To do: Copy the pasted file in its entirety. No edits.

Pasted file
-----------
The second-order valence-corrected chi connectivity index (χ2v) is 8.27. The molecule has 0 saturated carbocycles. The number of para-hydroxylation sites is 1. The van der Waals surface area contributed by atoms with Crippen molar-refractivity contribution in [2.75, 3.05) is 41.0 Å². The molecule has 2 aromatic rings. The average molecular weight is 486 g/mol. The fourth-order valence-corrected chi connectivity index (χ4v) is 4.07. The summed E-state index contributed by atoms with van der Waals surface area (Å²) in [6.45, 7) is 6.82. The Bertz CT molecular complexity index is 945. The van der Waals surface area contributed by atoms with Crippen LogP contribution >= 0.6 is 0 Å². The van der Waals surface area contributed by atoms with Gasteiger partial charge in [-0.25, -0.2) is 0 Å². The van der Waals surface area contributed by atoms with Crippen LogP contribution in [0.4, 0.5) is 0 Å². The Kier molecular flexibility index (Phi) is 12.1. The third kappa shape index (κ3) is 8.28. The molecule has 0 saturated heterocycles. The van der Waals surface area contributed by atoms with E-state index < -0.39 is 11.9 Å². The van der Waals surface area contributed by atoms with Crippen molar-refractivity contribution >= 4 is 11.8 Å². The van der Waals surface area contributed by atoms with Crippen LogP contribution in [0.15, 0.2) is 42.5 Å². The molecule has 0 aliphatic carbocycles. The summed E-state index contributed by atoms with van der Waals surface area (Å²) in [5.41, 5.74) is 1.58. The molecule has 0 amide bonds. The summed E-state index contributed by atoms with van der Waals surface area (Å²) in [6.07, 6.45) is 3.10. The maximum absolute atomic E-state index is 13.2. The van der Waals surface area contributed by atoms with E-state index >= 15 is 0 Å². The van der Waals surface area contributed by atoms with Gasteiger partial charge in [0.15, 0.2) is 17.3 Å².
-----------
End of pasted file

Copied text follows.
The second-order valence-corrected chi connectivity index (χ2v) is 8.27. The molecule has 0 saturated carbocycles. The number of para-hydroxylation sites is 1. The van der Waals surface area contributed by atoms with Crippen molar-refractivity contribution in [2.75, 3.05) is 41.0 Å². The molecule has 2 aromatic rings. The average molecular weight is 486 g/mol. The fourth-order valence-corrected chi connectivity index (χ4v) is 4.07. The summed E-state index contributed by atoms with van der Waals surface area (Å²) in [6.45, 7) is 6.82. The Bertz CT molecular complexity index is 945. The van der Waals surface area contributed by atoms with Crippen LogP contribution >= 0.6 is 0 Å². The van der Waals surface area contributed by atoms with Gasteiger partial charge in [-0.25, -0.2) is 0 Å². The van der Waals surface area contributed by atoms with Crippen LogP contribution in [0.4, 0.5) is 0 Å². The Kier molecular flexibility index (Phi) is 12.1. The third kappa shape index (κ3) is 8.28. The molecule has 0 saturated heterocycles. The van der Waals surface area contributed by atoms with E-state index < -0.39 is 11.9 Å². The van der Waals surface area contributed by atoms with Crippen molar-refractivity contribution >= 4 is 11.8 Å². The van der Waals surface area contributed by atoms with Crippen LogP contribution in [0.15, 0.2) is 42.5 Å². The molecule has 0 aliphatic carbocycles. The summed E-state index contributed by atoms with van der Waals surface area (Å²) in [5.41, 5.74) is 1.58. The molecule has 0 amide bonds. The summed E-state index contributed by atoms with van der Waals surface area (Å²) in [6.07, 6.45) is 3.10. The maximum absolute atomic E-state index is 13.2. The van der Waals surface area contributed by atoms with E-state index >= 15 is 0 Å². The van der Waals surface area contributed by atoms with Gasteiger partial charge in [0.15, 0.2) is 17.3 Å².